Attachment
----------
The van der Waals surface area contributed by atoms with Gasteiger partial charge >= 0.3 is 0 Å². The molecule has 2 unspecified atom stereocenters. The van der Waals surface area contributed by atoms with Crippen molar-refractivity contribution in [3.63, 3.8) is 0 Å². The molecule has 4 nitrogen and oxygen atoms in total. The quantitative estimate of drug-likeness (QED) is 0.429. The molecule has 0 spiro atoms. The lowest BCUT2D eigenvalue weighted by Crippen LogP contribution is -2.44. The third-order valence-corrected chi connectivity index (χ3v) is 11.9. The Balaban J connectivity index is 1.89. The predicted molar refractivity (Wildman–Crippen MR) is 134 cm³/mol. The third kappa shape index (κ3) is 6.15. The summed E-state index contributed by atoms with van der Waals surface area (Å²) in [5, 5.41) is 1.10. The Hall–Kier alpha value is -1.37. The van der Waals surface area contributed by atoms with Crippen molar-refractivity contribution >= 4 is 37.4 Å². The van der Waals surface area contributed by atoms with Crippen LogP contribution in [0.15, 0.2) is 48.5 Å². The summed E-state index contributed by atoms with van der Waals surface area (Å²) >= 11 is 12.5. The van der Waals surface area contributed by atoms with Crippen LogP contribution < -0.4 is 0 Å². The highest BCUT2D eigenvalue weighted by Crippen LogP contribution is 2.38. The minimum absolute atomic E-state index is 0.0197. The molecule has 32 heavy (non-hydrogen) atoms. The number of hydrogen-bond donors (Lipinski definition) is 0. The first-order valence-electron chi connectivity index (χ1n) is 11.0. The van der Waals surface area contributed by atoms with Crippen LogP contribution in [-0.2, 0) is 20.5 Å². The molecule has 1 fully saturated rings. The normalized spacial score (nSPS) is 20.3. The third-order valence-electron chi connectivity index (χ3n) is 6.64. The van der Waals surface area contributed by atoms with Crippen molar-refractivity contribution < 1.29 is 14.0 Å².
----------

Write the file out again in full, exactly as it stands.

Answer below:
The van der Waals surface area contributed by atoms with Gasteiger partial charge >= 0.3 is 0 Å². The molecule has 2 unspecified atom stereocenters. The van der Waals surface area contributed by atoms with Crippen molar-refractivity contribution in [3.63, 3.8) is 0 Å². The molecule has 4 nitrogen and oxygen atoms in total. The quantitative estimate of drug-likeness (QED) is 0.429. The molecule has 0 spiro atoms. The lowest BCUT2D eigenvalue weighted by Crippen LogP contribution is -2.44. The third-order valence-corrected chi connectivity index (χ3v) is 11.9. The Balaban J connectivity index is 1.89. The predicted molar refractivity (Wildman–Crippen MR) is 134 cm³/mol. The third kappa shape index (κ3) is 6.15. The summed E-state index contributed by atoms with van der Waals surface area (Å²) in [5, 5.41) is 1.10. The Hall–Kier alpha value is -1.37. The van der Waals surface area contributed by atoms with Crippen molar-refractivity contribution >= 4 is 37.4 Å². The van der Waals surface area contributed by atoms with Crippen LogP contribution in [0.15, 0.2) is 48.5 Å². The summed E-state index contributed by atoms with van der Waals surface area (Å²) >= 11 is 12.5. The van der Waals surface area contributed by atoms with Crippen LogP contribution < -0.4 is 0 Å². The highest BCUT2D eigenvalue weighted by Crippen LogP contribution is 2.38. The minimum absolute atomic E-state index is 0.0197. The molecule has 32 heavy (non-hydrogen) atoms. The number of hydrogen-bond donors (Lipinski definition) is 0. The first-order valence-electron chi connectivity index (χ1n) is 11.0. The van der Waals surface area contributed by atoms with Crippen LogP contribution in [-0.2, 0) is 20.5 Å². The molecule has 1 fully saturated rings. The normalized spacial score (nSPS) is 20.3. The third-order valence-electron chi connectivity index (χ3n) is 6.64. The van der Waals surface area contributed by atoms with Crippen molar-refractivity contribution < 1.29 is 14.0 Å².